Selecting A Dance School
Things to look for when selecting a dance school
It's easy to get confused when most schools offer a qualified teaching staff and a year-end performance. How do you know what to look for? Does it really matter where you decide to enroll? Not all dance schools are equal. Here is a guideline to finding the right school for you.
1. How long has the prospective school been established?
When you begin your search for a dance school, check to see how long a school has been operating in the area. For a dance school to remain established for many years, families have to believe in its philosophies, teaching staff and quality of education. If a school has been in business for many years, they should also have dancers that have studied with them for many years - potentially from pre-school age through graduation. You want a facility that can continue to train your child as he or she advances in study.
2. Does the prospective school have a qualified teaching staff?
A dance school should be able to provide you with a biography or list of credentials for all members of its teaching staff. When you're reading through this information, look for things like memberships to reputable dance organizations (i.e. Dance Educators of America), special awards received in areas of dance and education, years of study, training, performances and other work in the arts. Your child's teacher should be well-trained in the subject area he or she is teaching. The teacher should be a positive force in the classroom, providing an atmosphere of fun, learning and discipline. If a school provides a student teacher, make sure that the student continues to study dance at your school. Check to see if your prospective school offers a teacher training program or an assistant program for its advanced students. Your student teacher needs to have participated in these programs.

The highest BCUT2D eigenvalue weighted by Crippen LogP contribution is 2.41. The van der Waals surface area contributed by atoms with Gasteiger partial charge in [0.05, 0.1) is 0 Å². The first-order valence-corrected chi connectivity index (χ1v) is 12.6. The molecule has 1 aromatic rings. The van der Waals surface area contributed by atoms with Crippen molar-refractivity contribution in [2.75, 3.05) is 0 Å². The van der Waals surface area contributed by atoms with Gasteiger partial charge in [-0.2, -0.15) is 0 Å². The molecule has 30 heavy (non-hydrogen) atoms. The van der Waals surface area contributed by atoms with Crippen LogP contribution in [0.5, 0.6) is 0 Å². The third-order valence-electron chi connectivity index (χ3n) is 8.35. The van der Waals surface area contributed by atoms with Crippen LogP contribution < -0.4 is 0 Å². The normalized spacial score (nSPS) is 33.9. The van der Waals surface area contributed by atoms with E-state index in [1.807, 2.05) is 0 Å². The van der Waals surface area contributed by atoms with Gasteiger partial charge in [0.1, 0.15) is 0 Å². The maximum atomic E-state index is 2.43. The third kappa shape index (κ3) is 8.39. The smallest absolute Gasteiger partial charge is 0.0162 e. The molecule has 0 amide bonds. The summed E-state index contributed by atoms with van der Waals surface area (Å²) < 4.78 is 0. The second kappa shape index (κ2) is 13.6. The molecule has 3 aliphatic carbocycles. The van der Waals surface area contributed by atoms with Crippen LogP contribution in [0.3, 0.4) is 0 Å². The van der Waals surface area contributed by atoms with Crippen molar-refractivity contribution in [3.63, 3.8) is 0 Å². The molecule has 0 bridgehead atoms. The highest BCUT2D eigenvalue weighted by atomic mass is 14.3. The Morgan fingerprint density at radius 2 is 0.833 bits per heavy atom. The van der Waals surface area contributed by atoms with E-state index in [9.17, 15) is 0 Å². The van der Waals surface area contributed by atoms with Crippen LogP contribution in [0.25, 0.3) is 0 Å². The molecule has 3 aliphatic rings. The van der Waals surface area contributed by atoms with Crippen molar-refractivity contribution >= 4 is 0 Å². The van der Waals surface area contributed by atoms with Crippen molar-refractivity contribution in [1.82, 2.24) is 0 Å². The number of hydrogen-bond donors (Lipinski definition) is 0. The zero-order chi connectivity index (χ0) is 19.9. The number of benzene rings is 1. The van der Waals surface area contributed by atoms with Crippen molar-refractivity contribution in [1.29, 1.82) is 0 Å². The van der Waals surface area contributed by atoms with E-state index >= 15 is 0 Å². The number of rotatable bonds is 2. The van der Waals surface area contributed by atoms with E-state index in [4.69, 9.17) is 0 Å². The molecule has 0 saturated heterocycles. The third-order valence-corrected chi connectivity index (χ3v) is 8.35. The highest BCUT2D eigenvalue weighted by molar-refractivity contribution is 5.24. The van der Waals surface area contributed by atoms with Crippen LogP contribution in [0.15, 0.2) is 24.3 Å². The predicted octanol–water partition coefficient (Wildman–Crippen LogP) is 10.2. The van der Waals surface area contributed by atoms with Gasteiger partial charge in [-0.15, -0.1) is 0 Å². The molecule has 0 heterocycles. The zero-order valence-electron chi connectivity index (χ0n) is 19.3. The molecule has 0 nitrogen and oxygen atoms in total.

3. What skill levels are offered at the prospective school?
A dance school should have enrollment that supports multiple levels of dance for all ages. A strong program will be able to have classes broken out for beginners through advanced. It is imperative that students learn with other students that are approximately the same age. This supports self-esteem and confidence during the learning process. Check to see if the prospective school has separate programs for young students. For example, Dance Connection breaks it's toddlers into three groups: Lil' Steppers (18 months - 2 years), Next Step (3 years) and Combo (4-5 years). Class lengths should be appropriate for the age of the dancer, and class should be structured for their specific learning styles. Children learn very differently during each of these development stages.
4. What is the average class size at the prospective school?
Be sure to ask how many students are enrolled in the class you are interested in. Smaller class size equals more one-on-one attention. By studying in a group environment, children are able to develop relationships, learn to take turns and respect others. On the average, Dance Connection's class sizes are between 10 to 15 for beginner through advanced classes and 6 to 12 for toddler classes. Depending on the class, it is not unlikely to see a classroom assistant aiding the class instructor. Our smaller class sizes promote a strong learning environment, ensuring that an instructor can better view dancer technique and maintain control over behavior and discipline in the classroom.
5. Did the advanced dancers receive their training at the prospective school?